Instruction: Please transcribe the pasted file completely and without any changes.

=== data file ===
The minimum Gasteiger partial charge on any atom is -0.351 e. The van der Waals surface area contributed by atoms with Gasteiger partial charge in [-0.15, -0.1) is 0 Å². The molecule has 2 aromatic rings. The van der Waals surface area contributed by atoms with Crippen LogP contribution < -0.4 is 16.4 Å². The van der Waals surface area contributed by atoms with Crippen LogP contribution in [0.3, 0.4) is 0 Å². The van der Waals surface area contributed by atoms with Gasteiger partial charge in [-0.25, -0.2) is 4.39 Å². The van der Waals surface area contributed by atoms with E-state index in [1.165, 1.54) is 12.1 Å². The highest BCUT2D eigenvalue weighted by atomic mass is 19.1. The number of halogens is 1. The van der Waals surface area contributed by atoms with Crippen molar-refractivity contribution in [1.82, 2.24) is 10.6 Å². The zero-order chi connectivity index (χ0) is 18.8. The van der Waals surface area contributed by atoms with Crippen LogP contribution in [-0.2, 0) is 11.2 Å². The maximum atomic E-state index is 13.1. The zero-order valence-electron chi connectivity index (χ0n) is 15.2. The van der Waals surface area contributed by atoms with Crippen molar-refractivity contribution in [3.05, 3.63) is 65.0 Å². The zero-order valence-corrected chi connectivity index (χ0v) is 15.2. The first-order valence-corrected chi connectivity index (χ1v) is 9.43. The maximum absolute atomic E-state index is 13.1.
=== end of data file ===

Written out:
The minimum Gasteiger partial charge on any atom is -0.351 e. The van der Waals surface area contributed by atoms with Gasteiger partial charge in [-0.15, -0.1) is 0 Å². The molecule has 2 aromatic rings. The van der Waals surface area contributed by atoms with Crippen LogP contribution < -0.4 is 16.4 Å². The van der Waals surface area contributed by atoms with Crippen LogP contribution in [0.3, 0.4) is 0 Å². The van der Waals surface area contributed by atoms with Gasteiger partial charge in [-0.25, -0.2) is 4.39 Å². The van der Waals surface area contributed by atoms with E-state index in [1.165, 1.54) is 12.1 Å². The highest BCUT2D eigenvalue weighted by atomic mass is 19.1. The number of halogens is 1. The van der Waals surface area contributed by atoms with Crippen molar-refractivity contribution in [1.82, 2.24) is 10.6 Å². The zero-order chi connectivity index (χ0) is 18.8. The van der Waals surface area contributed by atoms with Crippen LogP contribution in [-0.2, 0) is 11.2 Å². The maximum atomic E-state index is 13.1. The zero-order valence-electron chi connectivity index (χ0n) is 15.2. The van der Waals surface area contributed by atoms with Crippen molar-refractivity contribution in [3.05, 3.63) is 65.0 Å². The zero-order valence-corrected chi connectivity index (χ0v) is 15.2. The first-order valence-corrected chi connectivity index (χ1v) is 9.43. The maximum absolute atomic E-state index is 13.1.